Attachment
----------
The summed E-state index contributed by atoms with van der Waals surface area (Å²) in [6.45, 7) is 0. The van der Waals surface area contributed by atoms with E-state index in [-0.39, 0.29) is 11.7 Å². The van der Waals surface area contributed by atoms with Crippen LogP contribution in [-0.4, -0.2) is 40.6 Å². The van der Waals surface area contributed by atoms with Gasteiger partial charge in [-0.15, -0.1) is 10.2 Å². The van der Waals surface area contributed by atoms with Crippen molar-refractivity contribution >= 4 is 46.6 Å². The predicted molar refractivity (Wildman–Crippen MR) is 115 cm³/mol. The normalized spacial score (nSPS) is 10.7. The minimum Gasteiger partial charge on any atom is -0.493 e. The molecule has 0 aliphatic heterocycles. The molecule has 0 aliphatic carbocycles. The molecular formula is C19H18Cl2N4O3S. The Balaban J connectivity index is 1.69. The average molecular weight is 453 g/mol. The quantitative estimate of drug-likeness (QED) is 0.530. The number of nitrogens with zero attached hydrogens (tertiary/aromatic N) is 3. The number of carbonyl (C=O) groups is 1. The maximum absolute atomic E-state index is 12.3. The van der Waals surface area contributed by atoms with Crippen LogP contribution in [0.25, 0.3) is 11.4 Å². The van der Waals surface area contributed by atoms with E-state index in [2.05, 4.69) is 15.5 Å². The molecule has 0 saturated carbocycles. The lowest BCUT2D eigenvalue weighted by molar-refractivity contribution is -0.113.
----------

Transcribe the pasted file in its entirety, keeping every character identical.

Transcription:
The summed E-state index contributed by atoms with van der Waals surface area (Å²) in [6.45, 7) is 0. The van der Waals surface area contributed by atoms with E-state index in [-0.39, 0.29) is 11.7 Å². The van der Waals surface area contributed by atoms with Crippen LogP contribution in [-0.4, -0.2) is 40.6 Å². The van der Waals surface area contributed by atoms with Gasteiger partial charge in [-0.15, -0.1) is 10.2 Å². The van der Waals surface area contributed by atoms with Crippen molar-refractivity contribution >= 4 is 46.6 Å². The predicted molar refractivity (Wildman–Crippen MR) is 115 cm³/mol. The normalized spacial score (nSPS) is 10.7. The minimum Gasteiger partial charge on any atom is -0.493 e. The molecule has 0 aliphatic heterocycles. The molecule has 0 aliphatic carbocycles. The molecular formula is C19H18Cl2N4O3S. The Balaban J connectivity index is 1.69. The average molecular weight is 453 g/mol. The quantitative estimate of drug-likeness (QED) is 0.530. The number of nitrogens with zero attached hydrogens (tertiary/aromatic N) is 3. The number of carbonyl (C=O) groups is 1. The maximum absolute atomic E-state index is 12.3. The van der Waals surface area contributed by atoms with Crippen LogP contribution in [0.25, 0.3) is 11.4 Å². The van der Waals surface area contributed by atoms with E-state index in [2.05, 4.69) is 15.5 Å². The molecule has 0 saturated carbocycles. The lowest BCUT2D eigenvalue weighted by molar-refractivity contribution is -0.113.